The downside to mine is that, while it's comfortable all year
around, it's in the basement. So are all the woodworking and
metalworking tools. I had to get them there. And the materials
I use all have to be brought down.
Mine is in the basement too, but I have a walk-out basement with a
double doors opening to a 6-foot opening. Plus, I have a window,
great for sharpening. Prior to that, my "shop" was in my apartment
living room! Sawdust in carpeting is not all that easy to remove.
My Man Garage came with heat (essential in Minnesota) but it didn't
have air conditioning, and I thought it woodn't need it, but I had a
window unit from the previous place, so I put it in. I found out that
it couldn't keep the Man Garage at low enough humidity in the summer
months, so I added another air conditioner. I run it whenever the
humidity gets to 65 percent or so, which keeps the temperature at
around 70 degrees -- about right for anything I want to do out there,
including woodworking and wrenching on motorcycles . . . .
The 50-50-90 rule: Anytime you have a 50-50 chance of getting something
right, there's a 90% probability you'll get it wrong
I lived all my life in California until 18 years ago - I'm 55. I had a
shop in my 1 car garage for years. We moved to Florida, I bought a new
Powermatic table saw and took over the 2 car garage for my new business
to be, cabinets and furniture. I got my first commission in July - the
double 90's. Just couldn't handle it, so I went into computers instead.
15 years later, I remarried - this time to a nice southern girl. She
finally told me what others never did. You can put an AC in the window
of a garage!
So now I have a new house, my workshop is in the garage, and I have the
biggest window ac I could fit!
As Borat would say, "very nice!"
Fri, Jul 6, 2007, 3:51pm@. (Stoutman) doth lament:
To all of in an air-conditioned shop: YOU SUCK!!!
Sweaty in High Point.
Boy, you can sure tell I have a different view of all this then you
I've got a in the window of my shop;. sucks air in, blows out thru
the door; with a breeze going I can ignore the heat. Trees shading the
shop, probably helps. If the fan dies, I'd have to stop work, until I
Haven't even turned the house A/C on this year. Probably because
it died sometime between last year and the year before, and I've not
bothered to replace it yet. LOL Fan in the front window, window in the
back door open aout 6", somethimes the front door open, sometmes it's
closed, ignore the heat. Usually only turn the A/C on during Aug,
and/or Sep, andyway. And then only for a day or two a a time, then it's
back to the fan in the window.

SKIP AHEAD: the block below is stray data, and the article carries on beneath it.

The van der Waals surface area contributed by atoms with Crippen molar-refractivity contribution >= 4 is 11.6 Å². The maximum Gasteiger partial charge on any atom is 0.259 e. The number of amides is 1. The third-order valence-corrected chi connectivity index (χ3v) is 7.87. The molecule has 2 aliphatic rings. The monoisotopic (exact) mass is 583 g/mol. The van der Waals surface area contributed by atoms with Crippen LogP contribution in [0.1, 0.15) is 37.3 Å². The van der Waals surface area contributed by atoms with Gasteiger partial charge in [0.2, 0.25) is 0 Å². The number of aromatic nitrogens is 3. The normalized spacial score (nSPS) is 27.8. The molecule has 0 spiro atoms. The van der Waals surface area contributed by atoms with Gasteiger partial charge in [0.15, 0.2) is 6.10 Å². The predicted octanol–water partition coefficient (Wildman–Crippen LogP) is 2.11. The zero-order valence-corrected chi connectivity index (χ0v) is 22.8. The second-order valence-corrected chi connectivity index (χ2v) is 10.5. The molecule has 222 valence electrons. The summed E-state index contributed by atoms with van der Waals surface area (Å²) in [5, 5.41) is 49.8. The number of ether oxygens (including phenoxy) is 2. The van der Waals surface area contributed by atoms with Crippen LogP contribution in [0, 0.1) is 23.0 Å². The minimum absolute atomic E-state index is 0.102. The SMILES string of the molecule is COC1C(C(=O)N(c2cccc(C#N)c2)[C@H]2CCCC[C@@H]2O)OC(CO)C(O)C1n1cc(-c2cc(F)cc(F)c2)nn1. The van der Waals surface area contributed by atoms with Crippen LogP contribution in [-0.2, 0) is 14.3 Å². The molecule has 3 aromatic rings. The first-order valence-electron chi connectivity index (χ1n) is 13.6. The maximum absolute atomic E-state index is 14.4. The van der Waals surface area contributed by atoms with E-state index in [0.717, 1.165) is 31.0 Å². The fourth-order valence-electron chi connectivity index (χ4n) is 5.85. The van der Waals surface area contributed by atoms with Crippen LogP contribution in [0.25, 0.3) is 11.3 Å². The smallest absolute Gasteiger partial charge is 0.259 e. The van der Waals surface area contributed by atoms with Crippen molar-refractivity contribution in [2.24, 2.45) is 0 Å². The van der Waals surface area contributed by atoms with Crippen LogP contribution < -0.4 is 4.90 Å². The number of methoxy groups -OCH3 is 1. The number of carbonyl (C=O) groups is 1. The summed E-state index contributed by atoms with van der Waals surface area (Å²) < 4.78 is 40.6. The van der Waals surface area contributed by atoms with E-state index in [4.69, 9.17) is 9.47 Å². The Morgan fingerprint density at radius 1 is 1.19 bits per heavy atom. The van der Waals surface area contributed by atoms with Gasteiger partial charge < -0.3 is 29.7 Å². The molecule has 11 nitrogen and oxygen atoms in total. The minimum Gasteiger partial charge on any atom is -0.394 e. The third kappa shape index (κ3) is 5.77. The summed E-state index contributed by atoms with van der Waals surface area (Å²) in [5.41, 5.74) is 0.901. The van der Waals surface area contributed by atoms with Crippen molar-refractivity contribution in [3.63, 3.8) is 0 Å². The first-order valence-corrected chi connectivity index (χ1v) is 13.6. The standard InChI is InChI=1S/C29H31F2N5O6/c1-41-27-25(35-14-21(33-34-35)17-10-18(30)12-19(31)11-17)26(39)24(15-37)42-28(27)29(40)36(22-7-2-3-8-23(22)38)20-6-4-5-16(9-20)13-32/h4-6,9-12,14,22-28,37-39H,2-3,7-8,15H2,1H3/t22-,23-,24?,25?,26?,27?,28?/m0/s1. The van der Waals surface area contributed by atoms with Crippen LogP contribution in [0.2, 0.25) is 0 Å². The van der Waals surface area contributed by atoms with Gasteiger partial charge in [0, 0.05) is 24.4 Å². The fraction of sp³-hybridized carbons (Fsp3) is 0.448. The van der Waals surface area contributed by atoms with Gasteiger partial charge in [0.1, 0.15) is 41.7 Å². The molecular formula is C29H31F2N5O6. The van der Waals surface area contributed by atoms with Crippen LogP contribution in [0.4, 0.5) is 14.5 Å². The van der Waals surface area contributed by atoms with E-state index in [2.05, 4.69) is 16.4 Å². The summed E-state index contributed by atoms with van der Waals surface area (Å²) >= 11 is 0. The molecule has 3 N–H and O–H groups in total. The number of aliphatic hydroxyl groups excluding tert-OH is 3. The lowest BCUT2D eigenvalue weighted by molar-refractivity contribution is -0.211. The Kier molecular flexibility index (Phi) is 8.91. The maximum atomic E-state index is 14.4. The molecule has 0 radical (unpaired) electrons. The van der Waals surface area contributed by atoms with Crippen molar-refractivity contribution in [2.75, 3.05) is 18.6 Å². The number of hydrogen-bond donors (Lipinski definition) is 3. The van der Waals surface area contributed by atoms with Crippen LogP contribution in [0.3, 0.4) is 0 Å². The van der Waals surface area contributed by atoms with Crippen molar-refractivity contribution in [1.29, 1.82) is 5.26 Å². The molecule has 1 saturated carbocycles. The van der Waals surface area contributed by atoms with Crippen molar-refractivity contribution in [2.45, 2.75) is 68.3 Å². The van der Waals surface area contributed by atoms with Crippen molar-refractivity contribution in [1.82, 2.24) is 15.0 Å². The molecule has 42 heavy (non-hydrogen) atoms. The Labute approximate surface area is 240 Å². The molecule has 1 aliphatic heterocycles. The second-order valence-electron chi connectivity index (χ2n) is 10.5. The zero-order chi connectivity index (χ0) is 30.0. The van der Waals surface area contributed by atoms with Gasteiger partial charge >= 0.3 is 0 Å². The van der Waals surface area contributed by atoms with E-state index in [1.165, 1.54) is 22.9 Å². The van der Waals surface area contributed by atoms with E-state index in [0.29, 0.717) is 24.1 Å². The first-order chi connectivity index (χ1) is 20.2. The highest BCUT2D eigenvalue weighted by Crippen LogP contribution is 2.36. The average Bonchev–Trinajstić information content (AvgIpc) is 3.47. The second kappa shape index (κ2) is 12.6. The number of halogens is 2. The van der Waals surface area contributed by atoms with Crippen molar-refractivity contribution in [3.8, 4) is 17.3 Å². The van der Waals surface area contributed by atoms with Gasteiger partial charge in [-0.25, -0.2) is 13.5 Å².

Some heat in winter is the important part.
I do things I don't know how to do, so that I might learn how to do
Do you have decent ceilings and windows? Then YOU SUCK! <G>
I backed into an air conditioned shop, as it's the walk-out basement
under the air conditioned house. Open the door, and the cool air
falls down the stairs, into the basement, and out the back door.
The rest of the time, it's still a dank basement...
** http://www.bburke.com/woodworking.html **
I've got two window units in my shop, about 12,000 Btus short of what
I need, so I have to start them up the night before, preferably just
before I fall asleep, to have a cool shop the next day. Then, if it's
not over about 86-87, they work. Right now, with temperatures in the
high 80s and low to mid 90s, forget it. By noon, the shop is
uninhabitable, at least for fat elderly types.
Damn, Charlie... that one hurt! lol
And here I was agreeing with Bill Grumbine about needing a "turning muscle"
before you said that..
I've got a 2 ton "mini split" in the shop, and only a 22 x 18' area to cool, so
it works pretty well, until manual labor is involved...
I turn it on in the morning a bit after sunrise, same time that I roll down the
reflective shades over the East-facing windows..
usually set at 28 or 29 C, (low 80's F) it works well for light work, friends
and clients over and stuff like that, but to keep from standing at the lathe in
a puddle of sweat I'd probably have to set it at about 75f... and I'm way too
cheap to do that, even with the low electricity prices here..
Please remove splinters before emailing
Is your shop insulated? I've been thinking about installing a
mini-split in my shop, which is also my garage. It's approx 22 x 30,
but seems to be insulated, because it resists heating up on hot days
pretty well - better than the garage in the old house, which heated up
fast and stayed that way, even after I installed foam panels in the
garage door two years ago. I had a 12000-BTU window-type AC that managed
to keep the shop down to 85 F on hot days - not quite good enough for
this fat old guitar builder. :-(
Anyway, I was considering a 1.5-ton unit, but based on your comment I'm
thinking I'd better get the 2-ton unit.
Also, did you install it yourself, or did you have an AC contractor do it?
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